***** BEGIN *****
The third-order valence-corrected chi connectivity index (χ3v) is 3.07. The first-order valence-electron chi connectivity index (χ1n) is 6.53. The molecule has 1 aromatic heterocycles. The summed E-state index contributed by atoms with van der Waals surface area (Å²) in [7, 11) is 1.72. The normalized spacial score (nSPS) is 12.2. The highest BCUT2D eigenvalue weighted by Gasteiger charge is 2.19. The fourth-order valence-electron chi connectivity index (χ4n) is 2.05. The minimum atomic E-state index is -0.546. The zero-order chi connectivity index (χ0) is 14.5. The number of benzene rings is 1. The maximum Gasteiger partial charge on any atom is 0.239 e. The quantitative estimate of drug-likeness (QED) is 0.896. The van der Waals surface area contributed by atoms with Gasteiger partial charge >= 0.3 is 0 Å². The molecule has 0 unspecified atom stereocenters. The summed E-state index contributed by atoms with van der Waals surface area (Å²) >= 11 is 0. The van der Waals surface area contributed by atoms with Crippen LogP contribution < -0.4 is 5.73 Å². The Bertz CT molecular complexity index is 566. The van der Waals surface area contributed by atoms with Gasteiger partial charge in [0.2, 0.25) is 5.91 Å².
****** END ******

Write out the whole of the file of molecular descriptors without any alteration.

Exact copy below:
The third-order valence-corrected chi connectivity index (χ3v) is 3.07. The first-order valence-electron chi connectivity index (χ1n) is 6.53. The molecule has 1 aromatic heterocycles. The summed E-state index contributed by atoms with van der Waals surface area (Å²) in [7, 11) is 1.72. The normalized spacial score (nSPS) is 12.2. The highest BCUT2D eigenvalue weighted by Gasteiger charge is 2.19. The fourth-order valence-electron chi connectivity index (χ4n) is 2.05. The minimum atomic E-state index is -0.546. The zero-order chi connectivity index (χ0) is 14.5. The number of benzene rings is 1. The maximum Gasteiger partial charge on any atom is 0.239 e. The quantitative estimate of drug-likeness (QED) is 0.896. The van der Waals surface area contributed by atoms with Gasteiger partial charge >= 0.3 is 0 Å². The molecule has 0 unspecified atom stereocenters. The summed E-state index contributed by atoms with van der Waals surface area (Å²) >= 11 is 0. The van der Waals surface area contributed by atoms with Crippen LogP contribution < -0.4 is 5.73 Å². The Bertz CT molecular complexity index is 566. The van der Waals surface area contributed by atoms with Gasteiger partial charge in [0.2, 0.25) is 5.91 Å².